Faculty of Arts


HISTORY 107

Rethinking New Zealand History


Description

This course will introduce you to key issues in Aotearoa/New Zealand history.

We have called the course 'Rethinking New Zealand' because, while it is intended as an introduction to Aotearoa/New  Zealand’s social, cultural, economic and political history, we also hope to challenge you to examine some of your assumptions or pre-conceptions about New Zealand history.

For instance, was New  Zealand ‘discovered’? Was the nineteenth century a time of settlement or conquest? Was New  Zealand a ‘social laboratory’, a world leader in social policy? Was New Zealand a place where rugby was always king? Was it a family paradise, the most British of all Britain’s colonies, a country of equal citizens?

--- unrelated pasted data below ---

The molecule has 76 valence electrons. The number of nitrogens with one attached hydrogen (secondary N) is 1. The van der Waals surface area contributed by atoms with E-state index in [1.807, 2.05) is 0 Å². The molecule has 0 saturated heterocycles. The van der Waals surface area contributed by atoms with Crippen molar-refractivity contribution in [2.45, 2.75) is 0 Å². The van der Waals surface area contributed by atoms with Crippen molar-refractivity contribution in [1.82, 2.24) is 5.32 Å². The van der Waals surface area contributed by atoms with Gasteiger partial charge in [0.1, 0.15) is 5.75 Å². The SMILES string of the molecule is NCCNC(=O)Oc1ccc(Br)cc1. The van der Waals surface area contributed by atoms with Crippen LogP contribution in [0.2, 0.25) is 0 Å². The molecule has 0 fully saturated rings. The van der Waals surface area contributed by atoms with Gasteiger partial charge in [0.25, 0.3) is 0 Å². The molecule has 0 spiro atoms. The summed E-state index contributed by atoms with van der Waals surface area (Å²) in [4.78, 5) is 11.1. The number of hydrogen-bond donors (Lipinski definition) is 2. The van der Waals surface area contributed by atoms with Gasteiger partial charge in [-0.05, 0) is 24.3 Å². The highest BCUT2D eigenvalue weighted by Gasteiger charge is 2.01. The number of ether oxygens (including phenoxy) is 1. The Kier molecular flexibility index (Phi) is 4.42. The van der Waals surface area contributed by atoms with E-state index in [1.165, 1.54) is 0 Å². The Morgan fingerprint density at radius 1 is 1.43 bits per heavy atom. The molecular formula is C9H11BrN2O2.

Reviewing our history over the past hundred years gives us a greater sense of our own identity as a nation and of our place in the world.

A broad range of nineteenth-century and twentieth-century topics will be canvassed using interpretations that give fresh insight into our political, economic, social and cultural history.

View the course syllabus

Availability 2017

Semester 1

Lecturer(s)

TBA

Recommended Reading

James Belich, Making Peoples: A History of the New Zealanders: from Polynesian Settlement to the end of the Nineteenth Century, Auckland, 1996.

James Belich, Paradise Reforged: A History of the New Zealanders from the 1880s to the Year 2000, Auckland, 2001.

Michael King, The Penguin History of New Zealand, Auckland, 2003.

Ranginui Walker, Ka Whawhai Tonu Mātou: Struggle Without End, rev. ed, Auckland, 2004.

Philippa Mein Smith, A Concise History of New Zealand,  Cambridge ; Port Melbourne, Victoria, 2011.

Assessment

Coursework + exam

Points

HISTORY 107: 15.0 points

Restrictions

HISTORY 122, 123


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